|US7358600||Nov 16, 2004||Apr 15, 2008||Amkor Technology, Inc.||Interposer for interconnecting components in a memory card|
|US7359204||Feb 15, 2006||Apr 15, 2008||Amkor Technology, Inc.||Multiple cover memory card|
|US7365006||Sep 26, 2006||Apr 29, 2008||Amkor Technology, Inc.||Semiconductor package and substrate having multi-level vias fabrication method|
|US7375975||Oct 31, 2005||May 20, 2008||Amkor Technology, Inc.||Enhanced durability memory card|
|US7399661||Sep 22, 2004||Jul 15, 2008||Amkor Technology, Inc.||Method for making an integrated circuit substrate having embedded back-side access conductors and vias|
|US7485491||Jun 29, 2006||Feb 3, 2009||Amkor Technology, Inc.||Secure digital memory card using land grid array structure|
|US7501338||Sep 25, 2006||Mar 10, 2009||Amkor Technology, Inc.||Semiconductor package substrate fabrication method|
|US7548430||Aug 1, 2006||Jun 16, 2009||Amkor Technology, Inc.||Buildup dielectric and metallization process and semiconductor package|
|US7550857||Nov 16, 2006||Jun 23, 2009||Amkor Technology, Inc.||Stacked redistribution layer (RDL) die assembly package|
|US7556986||Jun 21, 2006||Jul 7, 2009||Amkor Technology, Inc.||Tape supported memory card leadframe structure|
|US7589398||Oct 4, 2006||Sep 15, 2009||Amkor Technology, Inc.||Embedded metal features structure|
|US7633763||Jan 28, 2004||Dec 15, 2009||Amkor Technology, Inc.||Double mold memory card and its manufacturing method|
|US7633765||Dec 5, 2005||Dec 15, 2009||Amkor Technology, Inc.||Semiconductor package including a top-surface metal layer for implementing circuit features|
|US7670962||Sep 19, 2007||Mar 2, 2010||Amkor Technology, Inc.||Substrate having stiffener fabrication method|
|US7671457||Nov 9, 2006||Mar 2, 2010||Amkor Technology, Inc.||Semiconductor package including top-surface terminals for mounting another semiconductor package|
|US7719845||Apr 20, 2006||May 18, 2010||Amkor Technology, Inc.||Chamfered memory card module and method of making same|
|US7750250||Dec 22, 2006||Jul 6, 2010||Amkor Technology, Inc.||Blind via capture pad structure|
|US7752752||Jan 9, 2007||Jul 13, 2010||Amkor Technology, Inc.||Method of fabricating an embedded circuit pattern|
|US7825520||May 5, 2009||Nov 2, 2010||Amkor Technology, Inc.||Stacked redistribution layer (RDL) die assembly package|
|US7837120||Nov 29, 2005||Nov 23, 2010||Amkor Technology, Inc.||Modular memory card and method of making same|
|US7911037||Aug 5, 2009||Mar 22, 2011||Amkor Technology, Inc.||Method and structure for creating embedded metal features|
|US7960827||Apr 9, 2009||Jun 14, 2011||Amkor Technology, Inc.||Thermal via heat spreader package and method|
|US8018068||Oct 28, 2009||Sep 13, 2011||Amkor Technology, Inc.||Semiconductor package including a top-surface metal layer for implementing circuit features|
|US8026587||Jun 10, 2010||Sep 27, 2011||Amkor Technology, Inc.||Semiconductor package including top-surface terminals for mounting another semiconductor package|
|US8059384 *||Jul 31, 2008||Nov 15, 2011||Samsung Electronics Co., Ltd||Printed circuit board reinforcement structure and integrated circuit package using the same|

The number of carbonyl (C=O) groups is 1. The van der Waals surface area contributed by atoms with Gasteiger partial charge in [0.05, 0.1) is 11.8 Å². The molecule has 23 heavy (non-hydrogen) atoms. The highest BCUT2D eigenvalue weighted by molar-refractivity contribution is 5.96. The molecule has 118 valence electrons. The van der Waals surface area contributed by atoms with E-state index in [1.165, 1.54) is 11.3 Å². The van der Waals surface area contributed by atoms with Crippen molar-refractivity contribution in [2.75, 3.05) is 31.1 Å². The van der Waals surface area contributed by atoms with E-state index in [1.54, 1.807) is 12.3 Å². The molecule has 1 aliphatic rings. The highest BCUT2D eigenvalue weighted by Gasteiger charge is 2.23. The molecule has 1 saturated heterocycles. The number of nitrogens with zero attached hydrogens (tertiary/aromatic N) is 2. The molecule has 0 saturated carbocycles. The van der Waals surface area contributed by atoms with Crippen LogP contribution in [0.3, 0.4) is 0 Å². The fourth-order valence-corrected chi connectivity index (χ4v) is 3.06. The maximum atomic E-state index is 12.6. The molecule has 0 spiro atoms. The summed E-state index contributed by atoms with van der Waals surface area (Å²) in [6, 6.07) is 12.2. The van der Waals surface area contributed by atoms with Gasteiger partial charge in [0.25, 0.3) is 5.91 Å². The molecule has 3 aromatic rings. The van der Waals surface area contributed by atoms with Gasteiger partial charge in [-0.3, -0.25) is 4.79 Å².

|US8110909||Jan 5, 2010||Feb 7, 2012||Amkor Technology, Inc.||Semiconductor package including top-surface terminals for mounting another semiconductor package|
|US8203203||Sep 27, 2010||Jun 19, 2012||Amkor Technology, Inc.||Stacked redistribution layer (RDL) die assembly package|
|US8222538||Jun 12, 2009||Jul 17, 2012||Amkor Technology, Inc.||Stackable via package and method|
|US8227338||Aug 1, 2011||Jul 24, 2012||Amkor Technology, Inc.||Semiconductor package including a top-surface metal layer for implementing circuit features|
|US8294276||May 27, 2010||Oct 23, 2012||Amkor Technology, Inc.||Semiconductor device and fabricating method thereof|
|US8300423||May 25, 2010||Oct 30, 2012||Amkor Technology, Inc.||Stackable treated via package and method|
|US8316536||May 9, 2008||Nov 27, 2012||Amkor Technology, Inc.||Multi-level circuit substrate fabrication method|
|US8322030 *||Nov 1, 2007||Dec 4, 2012||Amkor Technology, Inc.||Circuit-on-foil process for manufacturing a laminated semiconductor package substrate having embedded conductive patterns|
|US8323771||Aug 15, 2007||Dec 4, 2012||Amkor Technology, Inc.||Straight conductor blind via capture pad structure and fabrication method|
|US8337657||Oct 27, 2010||Dec 25, 2012||Amkor Technology, Inc.||Mechanical tape separation package and method|
|US8338229||Jul 30, 2010||Dec 25, 2012||Amkor Technology, Inc.||Stackable plasma cleaned via package and method|
|US8341835||May 5, 2009||Jan 1, 2013||Amkor Technology, Inc.||Buildup dielectric layer having metallization pattern semiconductor package fabrication method|
|US8471154||Aug 6, 2009||Jun 25, 2013||Amkor Technology, Inc.||Stackable variable height via package and method|
|US8482134||Nov 1, 2010||Jul 9, 2013||Amkor Technology, Inc.||Stackable package and method|
|US8525318||Nov 10, 2010||Sep 3, 2013||Amkor Technology, Inc.||Semiconductor device and fabricating method thereof|
|US8535961||Dec 9, 2010||Sep 17, 2013||Amkor Technology, Inc.||Light emitting diode (LED) package and method|
|US8536462||Jan 22, 2010||Sep 17, 2013||Amkor Technology, Inc.||Flex circuit package and method|
|US8557629||Dec 3, 2010||Oct 15, 2013||Amkor Technology, Inc.||Semiconductor device having overlapped via apertures|
|US8623753||May 28, 2009||Jan 7, 2014||Amkor Technology, Inc.||Stackable protruding via package and method|